Well that was delightful.
There was more energy and quality questioning in the White House briefing room today than I’ve heard in ages.
That’s because newly installed White House Press Secretary Jay Carney took some chances and allowed a sense of spontaneity to reign during the briefing.
Apologies, I forgot to live stream it.
Carney started out in the front of the room, as all press secretaries do. And then he mixed it up. He called on someone in the very back row – unheard of! He allowed people to follow up on others’ questions, to butt in a little bit, and to ask several questions even if they don’t work for NBC.
This is a change – possibly only temporary – from the regimen has prevailed since Bush Press Secretary Ari Fleischer instituted the prevailing Schoolmarm Approach of calling on reporters one by one, going row by row – starting with TV bigshots and top newspaper scribes in the first couple of rows.
This tamed what had been a lively free-for-all under the Clinton press secretaries – a more Democratic pecking order based mainly on who could shout the loudest and was most eager to ask their question.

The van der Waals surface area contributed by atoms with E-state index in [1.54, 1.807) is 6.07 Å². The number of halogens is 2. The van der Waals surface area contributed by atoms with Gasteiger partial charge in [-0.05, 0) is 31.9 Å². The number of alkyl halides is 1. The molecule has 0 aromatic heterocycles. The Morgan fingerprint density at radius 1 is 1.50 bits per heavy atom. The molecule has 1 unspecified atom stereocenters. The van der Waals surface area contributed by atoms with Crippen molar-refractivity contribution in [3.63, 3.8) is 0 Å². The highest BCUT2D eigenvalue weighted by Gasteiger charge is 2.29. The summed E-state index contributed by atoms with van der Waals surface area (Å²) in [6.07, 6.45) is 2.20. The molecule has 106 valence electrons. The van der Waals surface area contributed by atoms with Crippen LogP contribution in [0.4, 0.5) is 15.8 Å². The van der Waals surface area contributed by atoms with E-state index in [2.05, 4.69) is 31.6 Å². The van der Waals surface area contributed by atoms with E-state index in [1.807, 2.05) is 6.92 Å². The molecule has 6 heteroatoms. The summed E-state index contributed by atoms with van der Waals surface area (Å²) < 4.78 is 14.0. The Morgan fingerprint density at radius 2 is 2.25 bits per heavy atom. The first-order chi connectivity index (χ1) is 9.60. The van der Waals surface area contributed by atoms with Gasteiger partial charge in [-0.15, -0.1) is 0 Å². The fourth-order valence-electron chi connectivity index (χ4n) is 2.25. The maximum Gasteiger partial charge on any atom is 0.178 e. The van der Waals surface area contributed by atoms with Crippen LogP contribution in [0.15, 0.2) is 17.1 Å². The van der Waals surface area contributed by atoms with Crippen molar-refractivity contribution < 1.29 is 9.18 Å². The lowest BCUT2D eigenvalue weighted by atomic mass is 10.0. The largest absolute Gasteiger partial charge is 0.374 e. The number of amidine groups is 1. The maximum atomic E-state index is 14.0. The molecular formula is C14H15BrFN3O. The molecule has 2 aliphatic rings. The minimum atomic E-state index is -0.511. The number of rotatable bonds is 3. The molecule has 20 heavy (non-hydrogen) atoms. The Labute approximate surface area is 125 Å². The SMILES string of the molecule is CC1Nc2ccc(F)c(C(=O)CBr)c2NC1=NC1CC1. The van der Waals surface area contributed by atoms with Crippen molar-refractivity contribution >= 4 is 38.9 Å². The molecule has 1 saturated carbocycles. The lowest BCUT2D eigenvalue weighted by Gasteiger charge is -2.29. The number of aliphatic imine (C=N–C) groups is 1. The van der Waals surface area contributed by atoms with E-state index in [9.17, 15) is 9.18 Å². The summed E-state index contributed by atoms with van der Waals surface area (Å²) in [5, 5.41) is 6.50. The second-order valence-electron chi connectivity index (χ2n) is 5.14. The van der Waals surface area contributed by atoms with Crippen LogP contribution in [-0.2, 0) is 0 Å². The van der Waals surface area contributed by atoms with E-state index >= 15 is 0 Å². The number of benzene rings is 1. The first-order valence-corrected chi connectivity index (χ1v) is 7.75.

Ari’s approach, emulated by all his successors, limited follow up questions and the type of grilling a press secretary should be forced to withstand. In lieu of an atmosphere of barely controlled chaos, each reporter now dutifully recited their often unrelated questions, frequently pompously holding the floor for ten minutes or so while their Very Important Questions were answered.
This encouraged showboating and incentivized those called on by the press secretary to start asking questions whether they had anything probing to throw out there or not, since, you know, it was their turn.
Questioning often didn’t get beyond the third of fourth row, especially when the molasses mouthed Robert Gibbs ran the show.
Today, sharp queries popped up all over the room, as those who came to do battle got their opportunity. Carney still called on people, but his more democratic approach helped add new pep to the usually turgid proceedings. Adding new perspectives brought in some unexpected angles and increased the variety or questions.
Democracy and the cause of providing accountability to the White House were served.
One question, from an older member of the press corps, got into something that the front row could hardly be thinking about.
My question is if we should have a government shutdown, would the people still get paid, or — I was going to ask about Social Security, because obviously that would affect me. (Laughter.) Is that — what you just said, that’s not going to be touched? Or you don’t know yet, or what’s going to happen?
Now, this doesn’t mean Jay was necessarily answering a lot of the questions. He was hard to move from his talking points. But as he gets more at ease and earns the trust of his superiors, hopefully this will change.
The best White House communicators I’ve dealt with were from the Clinton administration. So perhaps a little spontaneity works well for the press secretary too, giving him a chance to spin on a variety of topics while making his message seem more natural.